[Over the next week, we will be bringing you coverage of the New York Korean Film Festival, which will be taking place at the BAM theater in Brooklyn, NY, from the 24th through the 26th. Read more about it here, and keep abreast of the latest reviews here.]
There’s nothing quite as heart-wrenching/warming as a story of triumph in the face of incredible adversity. There is also no other genre that pulls off those stories quite as well as sports movies do. I think it’s a combination of two things: they’re often based on real people/events, and they are about a group of underdogs rather than a single one. These factors create something that, assuming the film itself is halfway decent and you are not devoid of feelings, tugs at your heartstrings and makes you root for the little guys.
Glove is exactly that kind of film.
Director: Kang Woo-Suk
Country: South Korea
I played baseball for a number of years when I was much younger, so I certainly have some affinity for the sport, but I have never been particularly interested in watching it. It’s really kind of a boring sport to see. It’s very slow paced, truly intense moments don’t happen all that often, and they are just too long. Thanks to the magic of editing, though, movies about baseball can condense games down to just the good stuff, which makes them inherently better than watching games live. Fortunately, director Kang Woo-Suk and co. understood that, and much of the fluff has been removed. Unfortunately, the film is still a bit too long. I think that approximately ten minutes could have been shaved off the runtime without much effect on the story.
Speaking of time, there is a single multi-year time skip in Glove, and it takes place about five minutes in. I don’t really like time skips, especially when the narrative switches the focus character. They confuse me. This case is no different. The film opens on a student pitcher who is getting strike-out after strike-out, but he starts having ear pain during the game, and the scene ends with him screaming on the ground. It then cuts to Kim Sang-Nam (Jung Jae-Young), the most famous baseball player in Korea, who has just been arrested for getting into a drunken brawl. It took me a while to figure out that he wasn’t the boy from the first scene, and when the boy from the first scene is reintroduced, I didn’t realize it until they spelled it out for me, because he had been wearing a hat before, and I didn’t recognize him. Eventually I got everything sorted out, but I was confused for far longer than I should have been, and I don’t think it’s my fault.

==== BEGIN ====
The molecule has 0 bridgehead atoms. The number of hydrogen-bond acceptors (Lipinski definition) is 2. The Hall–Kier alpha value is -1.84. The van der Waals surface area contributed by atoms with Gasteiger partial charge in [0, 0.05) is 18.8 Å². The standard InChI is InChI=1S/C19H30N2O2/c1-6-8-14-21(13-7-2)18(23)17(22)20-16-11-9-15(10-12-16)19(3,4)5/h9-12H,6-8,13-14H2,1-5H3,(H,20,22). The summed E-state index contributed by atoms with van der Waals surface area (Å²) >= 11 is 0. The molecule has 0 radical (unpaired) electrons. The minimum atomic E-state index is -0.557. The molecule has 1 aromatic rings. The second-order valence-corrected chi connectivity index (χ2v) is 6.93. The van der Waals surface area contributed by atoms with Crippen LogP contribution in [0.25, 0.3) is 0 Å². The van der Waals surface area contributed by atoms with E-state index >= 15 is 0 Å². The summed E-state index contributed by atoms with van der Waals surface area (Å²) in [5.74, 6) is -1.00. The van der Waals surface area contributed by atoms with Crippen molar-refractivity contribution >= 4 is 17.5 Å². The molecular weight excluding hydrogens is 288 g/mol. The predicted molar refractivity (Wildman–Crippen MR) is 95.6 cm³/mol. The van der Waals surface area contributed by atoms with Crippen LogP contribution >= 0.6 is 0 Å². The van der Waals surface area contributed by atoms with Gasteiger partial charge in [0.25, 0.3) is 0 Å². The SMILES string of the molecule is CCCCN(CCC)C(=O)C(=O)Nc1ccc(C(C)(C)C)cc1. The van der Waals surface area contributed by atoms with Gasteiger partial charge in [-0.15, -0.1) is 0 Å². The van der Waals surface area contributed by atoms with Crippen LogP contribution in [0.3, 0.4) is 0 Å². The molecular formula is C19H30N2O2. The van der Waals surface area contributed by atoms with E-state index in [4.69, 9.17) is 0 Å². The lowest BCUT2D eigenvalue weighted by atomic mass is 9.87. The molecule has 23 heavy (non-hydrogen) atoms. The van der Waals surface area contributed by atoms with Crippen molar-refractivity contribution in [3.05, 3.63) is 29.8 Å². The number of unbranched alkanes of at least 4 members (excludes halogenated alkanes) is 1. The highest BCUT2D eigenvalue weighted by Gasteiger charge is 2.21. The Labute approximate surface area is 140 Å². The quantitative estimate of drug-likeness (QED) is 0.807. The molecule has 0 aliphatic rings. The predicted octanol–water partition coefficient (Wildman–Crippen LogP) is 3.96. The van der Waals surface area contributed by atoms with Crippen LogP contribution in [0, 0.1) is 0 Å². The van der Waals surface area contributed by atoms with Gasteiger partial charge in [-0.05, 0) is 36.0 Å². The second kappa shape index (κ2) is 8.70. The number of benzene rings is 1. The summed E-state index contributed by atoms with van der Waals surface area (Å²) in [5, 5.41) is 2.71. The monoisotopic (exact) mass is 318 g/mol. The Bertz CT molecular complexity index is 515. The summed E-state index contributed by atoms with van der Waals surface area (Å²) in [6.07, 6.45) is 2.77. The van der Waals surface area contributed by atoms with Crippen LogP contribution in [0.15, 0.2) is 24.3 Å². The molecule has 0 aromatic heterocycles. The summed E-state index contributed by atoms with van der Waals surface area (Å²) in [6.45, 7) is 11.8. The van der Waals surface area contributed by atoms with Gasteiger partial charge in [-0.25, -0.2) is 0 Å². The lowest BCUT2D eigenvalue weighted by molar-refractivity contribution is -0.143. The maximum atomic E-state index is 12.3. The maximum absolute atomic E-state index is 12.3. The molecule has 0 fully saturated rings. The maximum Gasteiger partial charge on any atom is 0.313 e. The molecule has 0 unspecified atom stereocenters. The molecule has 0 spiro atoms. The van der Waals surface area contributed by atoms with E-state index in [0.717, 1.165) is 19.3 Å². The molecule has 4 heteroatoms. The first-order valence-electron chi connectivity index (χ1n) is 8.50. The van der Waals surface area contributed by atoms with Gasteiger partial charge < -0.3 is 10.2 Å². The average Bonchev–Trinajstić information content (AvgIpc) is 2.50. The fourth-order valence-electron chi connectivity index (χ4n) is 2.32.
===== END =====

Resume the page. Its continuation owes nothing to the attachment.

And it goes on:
The underdog team in question is a group of deaf (ahem, hearing-impaired) students who love to baseball. Their coaches (the school vice principal as well as the music teacher) sign them up for a national high school tournament. Unfortunately, they are terrible, which isn’t surprising since they can’t hear the ball or the other players. After some trouble with the league, Kim Sang-Nam is volunteered to coach them and make them a legitimate team. Here’s where everything becomes a cliché. These are things that happen in Glove.
- All-star coach with an attitude problem comes in, refuses to help because the team is “hopeless.”
- Former high-school star (the guy from the first scene) won’t come back to play because of his deafness, but finds himself convinced by the coach, who happens to be his hero.
- Coach slowly grows to love the team and begins teaching them and treating them like equals and like real players.
- Training montage
- Motivational speech
Do any of those things sound familiar? They should. All of them should. They’re exactly what you expect to happen, but clichés aren’t necessarily bad. They’re predictable, sure, but you know that by the end of the film the team with have won some kind of victory (be it literal or moral), so it’s not like there’s too much of a surprise anyway.
Glove is a very emotional film. There are numerous heartfelt monologues (some of which are in sign language), the players train until they collapse and cry, there are bitter defeats, etc. But the happy moments are just as moving. I found myself saying “Awww” out loud at least three times over the course of the film, because everything that was happening was just so adorable and nice.
But Glove has flaws. There are moments where the necessity of film breaks down the illusion of reality. Perhaps the most egregious example takes place late in the film, with one of the aforementioned monologues. In the heat of a moment, one that decides the fate of the team, a character gives a sign-language speech to someone who doesn’t understand sign language. This character, however, understands it perfectly without translation. Yes, if someone had needed to be in the background explaining what the signs meant, that would kind of ruin the mood, but the audience gets subtitles, the characters do not. There’s no reason for him to have understood, but he did. Those kinds of scenes are rare, but they are noticeable, and they are a problem.
In the end, though, Glove is really a story about a group of kids who beat the odds, and that’s the only thing that matters. The entire world was against them, but they were able to overcome the adversity. When their game at the national tournament ends, the outcome is unsurprising, but it’s no less impressive and no less significant. These underdogs proved that they are worthy opponents, and that they can hold their own against teams that have been winning tournaments for years.
I don’t know how much of Glove’s story is based in reality. I do know, however, that the hearing-impaired team was inspired by a real group, and that that group is working hard to obtain the victory that Glove shows they deserve. I wish that team the best of luck.